Deadly Synthesis

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Scientists finally figured out why a chemical in sunscreen is harming coral reefs, Smithsonian Magazine reported.

Oxybenzone has been used in sunscreen products to protect against strong ultraviolet rays but some studies have shown that it can cause skin allergies and disrupt hormone functions, according to the American Cancer Society.

In a new study, researchers at Stanford University tested the effects of the substance and sunlight on anemones, which are closely related to corals. They also studied how oxybenzone affected the sea creatures with their algae and without.

The team observed that the anemones converted the chemical within their cells by combining it with glucose – or sugar – when exposed to sunlight. This process, however, turned the oxybenzone into a toxin, which eventually killed the animals.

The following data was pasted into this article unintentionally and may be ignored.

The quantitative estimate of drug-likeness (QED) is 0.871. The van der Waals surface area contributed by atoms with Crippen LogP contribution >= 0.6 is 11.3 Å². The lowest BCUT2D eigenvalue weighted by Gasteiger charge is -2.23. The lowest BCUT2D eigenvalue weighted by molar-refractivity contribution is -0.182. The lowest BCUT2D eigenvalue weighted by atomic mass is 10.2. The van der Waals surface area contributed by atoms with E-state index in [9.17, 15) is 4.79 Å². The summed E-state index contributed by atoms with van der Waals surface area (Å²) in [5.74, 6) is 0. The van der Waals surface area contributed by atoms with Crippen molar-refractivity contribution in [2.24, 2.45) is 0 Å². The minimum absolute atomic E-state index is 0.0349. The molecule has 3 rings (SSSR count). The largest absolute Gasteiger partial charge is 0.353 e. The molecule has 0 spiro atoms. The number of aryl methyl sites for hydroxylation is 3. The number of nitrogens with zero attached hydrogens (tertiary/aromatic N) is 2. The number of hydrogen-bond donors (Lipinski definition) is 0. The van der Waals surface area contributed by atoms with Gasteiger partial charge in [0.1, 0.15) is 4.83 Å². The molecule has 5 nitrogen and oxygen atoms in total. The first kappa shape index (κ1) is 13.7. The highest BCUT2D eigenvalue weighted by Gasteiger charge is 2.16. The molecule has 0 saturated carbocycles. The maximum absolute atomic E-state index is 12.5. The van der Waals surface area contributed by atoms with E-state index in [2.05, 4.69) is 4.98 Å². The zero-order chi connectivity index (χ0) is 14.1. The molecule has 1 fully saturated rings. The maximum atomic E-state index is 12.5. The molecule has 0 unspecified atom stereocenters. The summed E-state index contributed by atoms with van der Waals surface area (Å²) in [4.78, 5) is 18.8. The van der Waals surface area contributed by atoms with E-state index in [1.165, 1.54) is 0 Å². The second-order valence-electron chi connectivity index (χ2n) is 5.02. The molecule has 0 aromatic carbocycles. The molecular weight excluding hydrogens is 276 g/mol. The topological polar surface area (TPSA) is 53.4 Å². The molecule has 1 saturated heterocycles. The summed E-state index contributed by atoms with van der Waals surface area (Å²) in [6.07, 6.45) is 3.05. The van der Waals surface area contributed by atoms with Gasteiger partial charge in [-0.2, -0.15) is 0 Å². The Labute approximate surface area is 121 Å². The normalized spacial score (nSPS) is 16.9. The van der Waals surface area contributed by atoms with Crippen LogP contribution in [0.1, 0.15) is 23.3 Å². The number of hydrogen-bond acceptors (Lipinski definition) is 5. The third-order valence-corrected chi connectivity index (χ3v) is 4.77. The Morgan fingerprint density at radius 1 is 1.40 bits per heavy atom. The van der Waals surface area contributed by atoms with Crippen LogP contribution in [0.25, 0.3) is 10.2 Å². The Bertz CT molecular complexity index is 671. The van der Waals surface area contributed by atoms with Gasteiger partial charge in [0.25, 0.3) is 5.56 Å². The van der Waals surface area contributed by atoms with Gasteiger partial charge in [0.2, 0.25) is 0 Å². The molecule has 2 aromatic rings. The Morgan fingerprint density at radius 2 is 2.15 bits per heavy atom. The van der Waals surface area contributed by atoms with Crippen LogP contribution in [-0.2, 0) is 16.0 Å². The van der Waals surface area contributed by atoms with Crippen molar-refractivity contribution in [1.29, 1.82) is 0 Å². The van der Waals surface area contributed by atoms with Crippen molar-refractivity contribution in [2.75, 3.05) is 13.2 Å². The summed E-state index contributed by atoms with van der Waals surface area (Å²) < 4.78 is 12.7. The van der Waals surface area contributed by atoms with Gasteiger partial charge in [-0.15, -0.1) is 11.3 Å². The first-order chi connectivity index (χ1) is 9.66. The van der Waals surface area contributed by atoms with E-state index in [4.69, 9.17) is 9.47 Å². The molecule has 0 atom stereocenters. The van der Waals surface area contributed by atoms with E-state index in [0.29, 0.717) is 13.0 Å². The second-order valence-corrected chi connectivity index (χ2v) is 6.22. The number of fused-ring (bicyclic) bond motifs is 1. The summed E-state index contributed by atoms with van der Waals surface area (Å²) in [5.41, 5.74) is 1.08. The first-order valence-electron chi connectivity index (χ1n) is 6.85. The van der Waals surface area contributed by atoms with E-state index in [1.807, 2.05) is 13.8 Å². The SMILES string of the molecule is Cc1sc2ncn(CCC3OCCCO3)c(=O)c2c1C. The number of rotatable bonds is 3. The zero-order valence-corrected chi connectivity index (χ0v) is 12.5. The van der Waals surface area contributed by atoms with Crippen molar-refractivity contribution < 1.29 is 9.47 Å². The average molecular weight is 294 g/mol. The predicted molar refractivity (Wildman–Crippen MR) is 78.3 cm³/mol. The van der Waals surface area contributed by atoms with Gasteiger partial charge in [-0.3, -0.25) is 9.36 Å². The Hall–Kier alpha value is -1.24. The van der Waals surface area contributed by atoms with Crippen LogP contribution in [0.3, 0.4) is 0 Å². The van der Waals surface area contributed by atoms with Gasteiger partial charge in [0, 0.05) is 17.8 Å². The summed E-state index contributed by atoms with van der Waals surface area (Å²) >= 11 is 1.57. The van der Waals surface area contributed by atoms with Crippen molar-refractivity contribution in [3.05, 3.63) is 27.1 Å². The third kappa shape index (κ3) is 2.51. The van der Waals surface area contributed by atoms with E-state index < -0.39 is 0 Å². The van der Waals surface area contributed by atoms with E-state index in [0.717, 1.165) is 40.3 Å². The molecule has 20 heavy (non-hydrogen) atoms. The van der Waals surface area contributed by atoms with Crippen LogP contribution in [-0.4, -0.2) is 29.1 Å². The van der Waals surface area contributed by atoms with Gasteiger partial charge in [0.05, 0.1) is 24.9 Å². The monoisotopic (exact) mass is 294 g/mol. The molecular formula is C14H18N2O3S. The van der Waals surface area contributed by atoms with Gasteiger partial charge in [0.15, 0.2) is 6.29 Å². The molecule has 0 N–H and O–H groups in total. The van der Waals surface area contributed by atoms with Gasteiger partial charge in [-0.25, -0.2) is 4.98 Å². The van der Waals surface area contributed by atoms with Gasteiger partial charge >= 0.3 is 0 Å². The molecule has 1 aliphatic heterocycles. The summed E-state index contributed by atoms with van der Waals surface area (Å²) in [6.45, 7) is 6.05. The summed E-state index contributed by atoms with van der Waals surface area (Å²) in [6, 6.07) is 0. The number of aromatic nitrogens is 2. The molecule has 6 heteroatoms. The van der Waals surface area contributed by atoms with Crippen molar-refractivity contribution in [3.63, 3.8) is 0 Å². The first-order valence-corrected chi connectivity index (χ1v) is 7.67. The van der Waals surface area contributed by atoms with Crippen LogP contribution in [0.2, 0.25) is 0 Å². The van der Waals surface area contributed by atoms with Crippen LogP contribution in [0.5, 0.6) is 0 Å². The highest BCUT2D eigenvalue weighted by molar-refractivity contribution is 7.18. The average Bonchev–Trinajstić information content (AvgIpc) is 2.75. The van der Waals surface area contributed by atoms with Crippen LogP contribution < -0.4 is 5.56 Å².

The findings showed that all the anemones exposed to oxybenzone and sun died within 17 days, while those only exposed to the chemical survived.

The researchers also noted how the algae provided some defense against this process: Anemones with algae survived for more than two weeks, while the ones without only lasted a week.

A number of jurisdictions have moved to ban oxybenzone-containing sunscreens, while researchers are working on more environmentally-friendly alternatives.

Still, other scientists noted that changing the composition of sunscreens won’t have as much impact as mitigating climate change, pollution and overfishing – the three factors that have contributed to the loss of half of the world’s reefs since the 1950s.

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